Eco-conscious consumers use their purchasing power to stimulate the economy and save the planet. As more and more shoppers make informed decisions about the types of products they buy, the market will shift to favor these sustainable, low-impact goods and services. But making informed decisions is not easy. It can take a lot of time and research if you try to go it alone. Fortunately there are a number of guides out there to help! Here are two—plus a tip—to help make your next trip to the store a green one. Be an eco-consumer!
Where is Your Fish From?
There has been enormous growth and interest in the eco-labeling movement during the last decade or so. While they seem to popping up for every industry, the gold standard for fisheries is now Seafood Watch. Operated through the Monterey Bay Aquarium in California, Seafood Watch’s team of scientists, researchers, and industry experts comb through fish stock assessments, fish catch data, fishing gear, country of origin, and more to develop and update their ratings. Seafood Watch provides each species with a Best, Good Alternative, or Avoid label, which can actually vary greatly within a given fish family. For example, Alaskan or aquaculture cod are best choices, while New England cod should be avoided.*
There are three ways to access Seafood Watch’s recommendations: (1) their website, (2) their app (Apple or Android), or (3) printable pocket guides. And remember, when it doubt, just ask your chef or grocer, “Where is your fish from?”
Guides to Green Goods
These days a growing number of consumers are looking to shop sustainably. But until recently, it had been very difficult—if not impossible—to discover the corporate responsibility practices and supply chain impacts of your favorite brands and products. Aiming to fill this void, a professor and her team at the University of California at Berkeley developed the Good Guide. Designed to be a “comprehensive and authoritative resource,” the Good Guide rates a growing number of products on their environmental, health, and social impacts. Over 250,000 products have been reviewed—everything from dog food to eye makeup, diapers to candy. You can access the Good Guide through their website and their app (Apple or Android).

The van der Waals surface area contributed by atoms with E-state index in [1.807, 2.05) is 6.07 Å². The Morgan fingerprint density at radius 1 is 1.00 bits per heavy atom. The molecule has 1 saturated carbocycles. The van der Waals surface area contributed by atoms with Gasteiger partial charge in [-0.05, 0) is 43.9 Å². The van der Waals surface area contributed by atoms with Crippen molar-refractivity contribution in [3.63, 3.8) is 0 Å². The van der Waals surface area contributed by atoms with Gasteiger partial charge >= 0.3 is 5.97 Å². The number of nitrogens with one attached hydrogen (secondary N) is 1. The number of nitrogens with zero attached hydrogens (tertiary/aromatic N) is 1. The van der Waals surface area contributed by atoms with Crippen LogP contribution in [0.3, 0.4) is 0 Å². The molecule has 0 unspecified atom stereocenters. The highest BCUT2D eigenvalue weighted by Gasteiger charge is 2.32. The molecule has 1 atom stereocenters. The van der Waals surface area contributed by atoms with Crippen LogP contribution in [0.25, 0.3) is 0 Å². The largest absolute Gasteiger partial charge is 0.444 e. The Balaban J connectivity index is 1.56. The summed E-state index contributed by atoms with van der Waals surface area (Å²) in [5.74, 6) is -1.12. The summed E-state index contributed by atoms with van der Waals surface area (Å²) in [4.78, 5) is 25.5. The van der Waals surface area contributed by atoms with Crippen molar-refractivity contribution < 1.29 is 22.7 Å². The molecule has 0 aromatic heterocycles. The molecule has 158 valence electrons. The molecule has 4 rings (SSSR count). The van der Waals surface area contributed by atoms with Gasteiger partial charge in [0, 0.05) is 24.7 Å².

Retail giants Target and Wal-Mart have also created their own guides. Target’s Made to Matter Collection and Wal-Mart’s Sustainability Leaders Shop provide a wealth of information for the conscious consumer. Even if you are not a big box shopper, it might be worth clicking through these sites to see where your favorite brands stand, or find new products to look for or request at your local store.
Buy Local / Buy American
One of the biggest ways commerce impacts the environment is in the shipping and transporting of goods. It doesn’t matter how organic or sustainable a product is, if it gets to the store on a cargo ship or tracker trailer, it’s going to have a large carbon footprint. While trucking companies and port authorities are starting to address this problem (have you seen Wal-Mart’s spaceship truck?), the easiest and most effective solution for consumers is to buy local or buy American. Efficient supply chains coupled with locally-sourced goods and materials generally leave smaller carbon footprints. And you have the added bonus of supporting jobs right here in America, increasing opportunity and competitiveness. Many manufacturing companies have dedicated American-made sections, like LL Bean, and there are entire websites such as MadeInTheUSA.com. For growing lists of products and companies reducing their carbon footprint and bringing jobs back to America, visit Made in USA Challenge or The American List.
Every time we shop, we vote for the world we want to live in. Use your dollars to support products, services, and companies that make this world a better place. Being an eco-consumer takes a bit of effort, but hopefully these guides and tips will help you do just that.
Posted by Tyler Archer, fisheries program lead for CFE/Save the Sound
**Disclaimer: CFE/Save the Sound did not receive any donations or promotions to write this blog and/or feature products or companies, and does not endorse any featured product or company.**
*Recirculating Aquaculture Systems are land-based, closed-systems that do not discharge into the ocean and have limited harmful effects on the outside environment; unlike water-based systems. Alaska takes factors such as stock, bycatch, gear, and habitat into account, and recommending strict management protocols. Almost all Alaskan fish, including Pacific cod, are considered sustainable and a best choice! Closer to home, Atlantic cod is crumbling. Fishermen centuries ago once wrote of so much cod they practically jumped in their boats (that’s how Cape Cod got its name). These days however, Gulf of Maine and Georges Bank Atlantic cod are overfished and have not recovered.